Lee, in his headquarters west of Sharpsburg, greeted his generals as they rode up. Jackson, D.H. Hill and A.P. Hill, Hood, D.R. Jones and Early who all had heavy losses to report. Longstreet, still limping in his carpet slippers, had been helping some ladies whose house was on fire. His report was as gloomy as the others and all agreed that another day like today would drive the army headlong into the Potomac. All except Lee. He told them to return to their men, make such adjustments as would strengthen the defences and see that rations were cooked and distributed along the line of battle. If McClellan wanted another fight he would give him one tomorrow.
McClellan it seemed wanted no such thing Mansfield was dead, Hooker wounded, Sumner despondent and Burnside doubtful whether his troops could hold the little they had gained. McClellan decided to wait for reinforcements, two divisions on their way from Frederick. As a result the two armies lay face to face all day and between them on the Sharpsburg ridge and in the Antietam valley the dead began to fester in the heat and the cries of the wounded gradually faded. There were a great many of both, after this day of fearfol violence. Nearly 11 000 Confederates and 12 000 Federals had fallen on that ridge and in that valley including about 5 000 dead on both sides. Someone asked Flood at the close of the battle "Where is your division?" and he replied "Dead on the field." After entering the fight with 854 men the Texas brigade came out of it with less then 300 and these figures were approximated in other veteran units, particularly Jackson's command.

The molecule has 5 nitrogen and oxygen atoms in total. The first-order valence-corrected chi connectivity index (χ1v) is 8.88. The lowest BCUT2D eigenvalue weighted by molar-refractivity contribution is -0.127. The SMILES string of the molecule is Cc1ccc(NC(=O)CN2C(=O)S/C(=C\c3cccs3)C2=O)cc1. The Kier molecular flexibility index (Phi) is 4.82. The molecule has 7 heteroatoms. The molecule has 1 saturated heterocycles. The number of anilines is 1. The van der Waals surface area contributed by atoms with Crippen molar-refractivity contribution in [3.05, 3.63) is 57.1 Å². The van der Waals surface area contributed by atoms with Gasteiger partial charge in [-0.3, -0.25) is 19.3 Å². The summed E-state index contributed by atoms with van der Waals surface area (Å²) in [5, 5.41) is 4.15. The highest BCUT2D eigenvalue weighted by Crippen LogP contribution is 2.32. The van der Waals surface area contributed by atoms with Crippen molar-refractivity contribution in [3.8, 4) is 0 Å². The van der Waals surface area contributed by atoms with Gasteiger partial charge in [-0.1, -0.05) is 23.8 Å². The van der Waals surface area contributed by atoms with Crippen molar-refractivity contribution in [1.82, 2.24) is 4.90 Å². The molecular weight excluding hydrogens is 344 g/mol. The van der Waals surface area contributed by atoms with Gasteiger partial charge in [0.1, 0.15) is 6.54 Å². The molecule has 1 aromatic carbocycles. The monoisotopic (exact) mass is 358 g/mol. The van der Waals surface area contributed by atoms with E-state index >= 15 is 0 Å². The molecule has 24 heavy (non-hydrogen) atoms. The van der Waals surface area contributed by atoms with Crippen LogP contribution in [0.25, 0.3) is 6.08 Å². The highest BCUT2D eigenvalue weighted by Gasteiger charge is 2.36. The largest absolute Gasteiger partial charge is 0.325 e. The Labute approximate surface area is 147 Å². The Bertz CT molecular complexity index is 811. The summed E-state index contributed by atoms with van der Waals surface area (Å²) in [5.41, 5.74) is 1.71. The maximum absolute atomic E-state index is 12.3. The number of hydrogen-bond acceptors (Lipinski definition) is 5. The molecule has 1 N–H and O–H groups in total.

This [image] is Charles E King from West Chester, Pennsylvania. He was able to play the drums and when war broke out begged his parents for permission to enlist in the Union army as a drummer boy. His father would hear nothing of it but Charles would hang around the recruiting station of the 49th Pennsylvania and he impressed the recruiting officer, Capt Benjamin H Sweeney, with his drumming skills and eagerness to enlist. Captain Sweeney agreed to intercede with his father and explained that drummer boys did not go into combat but remained behind the lines to help with the wounded. Sweeney said he would take personal charge of the boy who would he guarded against danger. Reluctantly his parents gave permission and Charles King enlisted with the 49th Pennsylvania in 1861 at the age of 12. He participated in McClellan's Peninsular Campaign and by the summer of 1862 could justifiably call himself a veteran. At Antietam the 49th Pennsylvania arrived when the fighting on the northern portion of the battlefield had practically ended. However, Southern gunners wanted to show Union forces that they were ready to meet any renewed attacks against the Confederate left flank. During one of these salvoes a shell exploded within the ranks of the regiment, wounding several soldiers including 13-year old Charles King. With great care and affection, the bleeding boy was carried back to the field hospital where he died three days later, the youngest casualty of direct combat on either side during the Civil war.